06/05/2014 11:20AM

Hovdey: California Chrome arrives at moment of truth or dare

Barbara D. Livingston
California Chrome, walking the shed row, deserves a chance to keep racing if he completes the Triple Crown on Saturday at Belmont Park.

The melting point of chromium is 3,465 degrees Fahrenheit, 1,857 degrees Centigrade, or 20 minutes spent in an underground New York City garage on a warm weekday evening waiting for someone to find your rental car.

If California Chrome wins the Belmont Stakes on Saturday to become the 12th winner of the Triple Crown, he will have withstood more heat and more pressure than any American Thoroughbred since Affirmed said “no means no” to Alydar 36 years ago.

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If California Chrome wins, he will honor the Triple Crown heartbreaks of Silver Charm being ambushed in the last yards by Touch Gold, of Real Quiet nipped at the very end by Victory Gallop, of Smarty Jones, that most generous of Thoroughbreds, fighting back a wave of attacks until he had nothing left to answer Birdstone.

If California Chrome wins, he should get the key to every city with a racetrack, every town near a horse farm. How about a ticker-tape parade down Broadway? Mayor Bill de Blasio, who will be in the Belmont crowd, could make that happen. At the very least, if he wins, this time next week, California Chrome should be grazing on the White House lawn.

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The pain threshold for the human ear is a sound that reaches the level of 120 to 130 decibels. The loudest crowd noise on record is 137.6, which occurred at a Seattle Seahawks home game in 2013. If California Chrome wins the Belmont, there will be a wall of noise arising from the grand old track that could threaten the record, or, at the very least, challenge the sound made by the loudest rock-band performance ever measured, at 129.5. The name of the band was Manowar.

If California Chrome wins the Belmont Stakes, there will be reason for sports fans, both young and not so young, to put away the balls and bats and hoops and pucks for at least a brief moment to consider this other game played daily across the land. Or not. Their loss.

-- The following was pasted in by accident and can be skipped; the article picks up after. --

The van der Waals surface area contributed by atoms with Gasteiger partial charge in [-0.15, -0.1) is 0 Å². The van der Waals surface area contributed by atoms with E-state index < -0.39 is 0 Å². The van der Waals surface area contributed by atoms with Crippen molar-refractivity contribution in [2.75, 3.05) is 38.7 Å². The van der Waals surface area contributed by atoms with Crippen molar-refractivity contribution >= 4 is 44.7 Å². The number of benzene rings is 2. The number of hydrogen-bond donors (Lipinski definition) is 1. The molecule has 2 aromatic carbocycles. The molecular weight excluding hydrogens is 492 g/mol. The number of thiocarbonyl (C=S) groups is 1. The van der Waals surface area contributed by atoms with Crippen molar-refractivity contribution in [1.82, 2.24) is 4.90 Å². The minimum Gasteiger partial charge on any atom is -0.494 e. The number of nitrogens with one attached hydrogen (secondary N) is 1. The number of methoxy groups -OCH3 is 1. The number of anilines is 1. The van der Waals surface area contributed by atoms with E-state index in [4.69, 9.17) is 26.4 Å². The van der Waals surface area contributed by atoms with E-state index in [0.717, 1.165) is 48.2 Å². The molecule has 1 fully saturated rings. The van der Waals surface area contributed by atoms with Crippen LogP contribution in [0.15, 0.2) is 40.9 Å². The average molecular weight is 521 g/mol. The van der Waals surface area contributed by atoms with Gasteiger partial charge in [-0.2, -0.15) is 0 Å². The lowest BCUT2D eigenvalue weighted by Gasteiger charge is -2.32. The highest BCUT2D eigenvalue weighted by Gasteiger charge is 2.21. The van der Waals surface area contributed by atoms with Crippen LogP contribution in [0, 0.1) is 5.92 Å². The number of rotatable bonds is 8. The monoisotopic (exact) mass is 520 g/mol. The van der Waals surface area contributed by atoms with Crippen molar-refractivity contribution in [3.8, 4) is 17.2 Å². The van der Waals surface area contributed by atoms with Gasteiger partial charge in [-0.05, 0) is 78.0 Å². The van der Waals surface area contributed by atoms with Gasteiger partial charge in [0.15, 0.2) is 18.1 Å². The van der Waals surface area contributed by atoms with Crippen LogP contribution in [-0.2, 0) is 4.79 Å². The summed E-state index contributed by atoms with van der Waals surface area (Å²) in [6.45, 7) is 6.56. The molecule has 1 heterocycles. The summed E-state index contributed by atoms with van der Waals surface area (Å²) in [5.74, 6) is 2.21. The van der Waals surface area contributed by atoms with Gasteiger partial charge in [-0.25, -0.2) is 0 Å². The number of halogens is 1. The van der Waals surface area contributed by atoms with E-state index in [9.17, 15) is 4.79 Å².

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But if California Chrome wins, and the Triple Crown becomes a living thing once again, there can be no hesitation by the leaders of the sport to take swift and serious action to enact reforms that not only will begin to patch the public-relations holes in the game but effect fundamental changes that marry the best of how it used to be and how it should be.

That is why, if California Chrome wins Saturday, the racing game will lose if the conversation turns immediately to his value as a stallion, of how this gorgeous young creature can be monetized, then disappear, never to be heard from again as a sports icon. All Triple Crown winners are deemed great. But the truly great racehorses among them have gone on to even more remarkable accomplishments as they aged. If California Chrome wins, he deserves the chance to join them.

There are still good colts in his way, but if California Chrome loses the Belmont Stakes on Saturday, it will be because he has been able somehow to hide from trainer Art Sherman and his diligent crew the true amount that is left in the tank. The great ones can be that way — impenetrable and private, cleaning their feed and otherwise acting as if all is well.

Lost in the Fog, the finest young sprinter of the past decade, was growing malignant tumors while standing in the winner’s circle at Churchill Downs after winning the Aristides Handicap in 2006. Three months later, he was gone. Bedside Promise, a vibrant performer in sprints and routes, finished an inexplicable last one day at Bay Meadows in the fall of 1987 and then dropped dead on the way back to the barn. His heart had stopped, but an autopsy revealed that a staph-like infection had been ruining his lungs. He just hadn’t bothered to show any symptoms.

The Triple Crown is worth a lot but also costs a lot. Just as vivid as the memories of Secretariat, Seattle Slew, and Affirmed at their moment of Belmont glory are the images of Big Brown, befuddled and eased, of Charismatic and Tim Tam finishing on three good legs, of Count Fleet, a runaway Triple Crown champion who stood in the Belmont Stakes winner’s circle with a damaged front ankle, never to race again.

If California Chrome wins the Triple Crown, it will be not only because he is a fast horse, but also a smart horse and a brave horse, untroubled by unexpected sights and sounds, curious without unreasonable fear. His instinct for self-preservation was dramatically illustrated in his first encounters with the foreign racing surface at Churchill Downs in the week before the Kentucky Derby, when he tread carefully – “like a cat walking on water,” according to exercise rider Willie Delgado – until the colt was convinced that he could exert himself without harm.

California Chrome’s people never begrudge his caution. When he stands and surveys the scene each morning before finally heading to the track, the colt, even at the tender age of 3, is asserting his role as a hard-wired pack leader.

“I’ll look at him sometimes and wonder what he’s thinking,” Sherman said. “I realize I’ll never know. But I’ve got to pay attention in case he needs me.”

Just like the game always needs a horse on which to hang its hopes and dreams.

If California Chrome wins the Belmont Stakes ...